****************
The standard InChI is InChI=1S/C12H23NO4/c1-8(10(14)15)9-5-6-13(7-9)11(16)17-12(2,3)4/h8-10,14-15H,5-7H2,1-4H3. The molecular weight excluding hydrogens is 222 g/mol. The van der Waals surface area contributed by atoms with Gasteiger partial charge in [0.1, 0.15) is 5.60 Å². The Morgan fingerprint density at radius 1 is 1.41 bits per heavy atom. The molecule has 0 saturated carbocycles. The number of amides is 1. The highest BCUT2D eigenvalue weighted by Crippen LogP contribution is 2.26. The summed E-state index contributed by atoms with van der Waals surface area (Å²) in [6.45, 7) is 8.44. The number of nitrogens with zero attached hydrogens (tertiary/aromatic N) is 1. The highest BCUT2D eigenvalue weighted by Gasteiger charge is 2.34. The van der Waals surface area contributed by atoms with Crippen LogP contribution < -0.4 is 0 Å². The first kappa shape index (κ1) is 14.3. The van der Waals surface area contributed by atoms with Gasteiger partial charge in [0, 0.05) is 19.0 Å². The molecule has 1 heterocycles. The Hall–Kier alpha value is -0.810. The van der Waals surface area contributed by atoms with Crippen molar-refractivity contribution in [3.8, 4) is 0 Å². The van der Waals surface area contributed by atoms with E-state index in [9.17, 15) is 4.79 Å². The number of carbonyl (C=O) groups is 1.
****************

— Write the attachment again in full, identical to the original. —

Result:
The standard InChI is InChI=1S/C12H23NO4/c1-8(10(14)15)9-5-6-13(7-9)11(16)17-12(2,3)4/h8-10,14-15H,5-7H2,1-4H3. The molecular weight excluding hydrogens is 222 g/mol. The van der Waals surface area contributed by atoms with Gasteiger partial charge in [0.1, 0.15) is 5.60 Å². The Morgan fingerprint density at radius 1 is 1.41 bits per heavy atom. The molecule has 0 saturated carbocycles. The number of amides is 1. The highest BCUT2D eigenvalue weighted by Crippen LogP contribution is 2.26. The summed E-state index contributed by atoms with van der Waals surface area (Å²) in [6.45, 7) is 8.44. The number of nitrogens with zero attached hydrogens (tertiary/aromatic N) is 1. The highest BCUT2D eigenvalue weighted by Gasteiger charge is 2.34. The van der Waals surface area contributed by atoms with Crippen LogP contribution < -0.4 is 0 Å². The first kappa shape index (κ1) is 14.3. The van der Waals surface area contributed by atoms with Gasteiger partial charge in [0, 0.05) is 19.0 Å². The molecule has 1 heterocycles. The Hall–Kier alpha value is -0.810. The van der Waals surface area contributed by atoms with Crippen molar-refractivity contribution in [3.8, 4) is 0 Å². The van der Waals surface area contributed by atoms with E-state index in [9.17, 15) is 4.79 Å². The number of carbonyl (C=O) groups is 1.